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The importance of pronouns

Leo Segovia, Gender Justice Strategic Advisor

Gendered language is deeply embedded in the way we communicate, so ingrained that we often don’t notice when it’s used. It includes words used to describe a person, most apparently by the pronouns we use for people when we are talking about them, but not directly to them. Pronouns are used to describe people or things without having to use their name. 

Often in our society, we use pronouns for others based on how we perceive them to be – as men or women – which we determine primarily by their appearance; however, it is not possible to accurately determine a person’s gender or gender identity by appearance alone. Different gender identities exist and people use varied pronouns corresponding with their gender identity.

Gender pronouns are a small part of a person’s gender expression. Not everyone fits into the categories we use as a basis to determine one’s gender. Continually using the wrong pronoun or intentionally misgendering someone can cause harmful impacts to that person, your relationship with them, and to the morale of your whole team.

Why should I care and how is this connected to the bigger picture?

For many people, it may seem insignificant to worry about pronouns if their gender identity is aligned with both their gender expression and society’s traditional expectations around gender. Disregarding the importance of gendered language at work leads to an environment of alienation and undermines transgender and gender expansive people’s agency over their own self-determination.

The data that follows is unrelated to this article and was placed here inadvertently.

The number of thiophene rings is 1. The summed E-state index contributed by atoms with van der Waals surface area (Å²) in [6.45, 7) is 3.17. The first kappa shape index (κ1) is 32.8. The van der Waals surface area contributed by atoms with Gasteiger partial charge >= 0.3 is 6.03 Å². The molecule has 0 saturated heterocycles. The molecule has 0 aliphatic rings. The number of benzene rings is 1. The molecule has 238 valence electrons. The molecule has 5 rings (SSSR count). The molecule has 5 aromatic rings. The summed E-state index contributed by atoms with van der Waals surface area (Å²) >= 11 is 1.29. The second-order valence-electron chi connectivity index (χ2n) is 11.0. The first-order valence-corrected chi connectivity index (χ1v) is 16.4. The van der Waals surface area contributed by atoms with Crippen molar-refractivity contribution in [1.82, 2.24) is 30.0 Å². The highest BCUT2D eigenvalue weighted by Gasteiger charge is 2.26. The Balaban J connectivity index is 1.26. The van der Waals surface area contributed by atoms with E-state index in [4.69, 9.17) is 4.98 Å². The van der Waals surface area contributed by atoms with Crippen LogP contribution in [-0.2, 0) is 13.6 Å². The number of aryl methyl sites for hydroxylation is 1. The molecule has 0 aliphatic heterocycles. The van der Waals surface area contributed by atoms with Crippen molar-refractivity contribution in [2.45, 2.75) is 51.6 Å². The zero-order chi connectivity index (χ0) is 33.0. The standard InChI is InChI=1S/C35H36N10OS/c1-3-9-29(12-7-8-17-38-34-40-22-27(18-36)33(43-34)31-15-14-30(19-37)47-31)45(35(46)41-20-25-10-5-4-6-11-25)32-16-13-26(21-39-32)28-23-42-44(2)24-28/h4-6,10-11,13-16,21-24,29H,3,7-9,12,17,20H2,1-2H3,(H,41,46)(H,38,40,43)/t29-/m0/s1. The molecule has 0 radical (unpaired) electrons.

In Seattle, many of us are committed to dismantling systems of oppression, particularly those that are sustained through anti-Black racism. The gender binary (man or woman) upholds white supremacy and works to create hierarchies within the structure of white dominant culture. For example, when thinking about the impacts of patriarchy and white supremacy, Black transgender and gender expansive people have a nuanced experience that involves more violence and exclusion from our society and institutions than other populations. Acknowledging how gender impacts our relationships and how we treat one another underscores the importance of using accurate language to honor people as their full selves and supports our efforts to question and interrogate systems of power.

What are your Pronouns?

HeHe laughed.I called him.His house.He left by himself.
SheShe laughed.I called her.Her houseShe left by herself.
TheyThey laughed.I called them.Their house.They left by themselves.

There is no end to the language and creativity people use to describe themselves. The most commonly used gender pronouns include but are not limited to: she/her, he/him, and they/them. If it’s not clear which set of pronouns someone uses and you anticipate working with this person, it’s important to have this information moving forward. A simple way of learning someone’s pronouns is to offer yours in your introduction along with asking for theirs.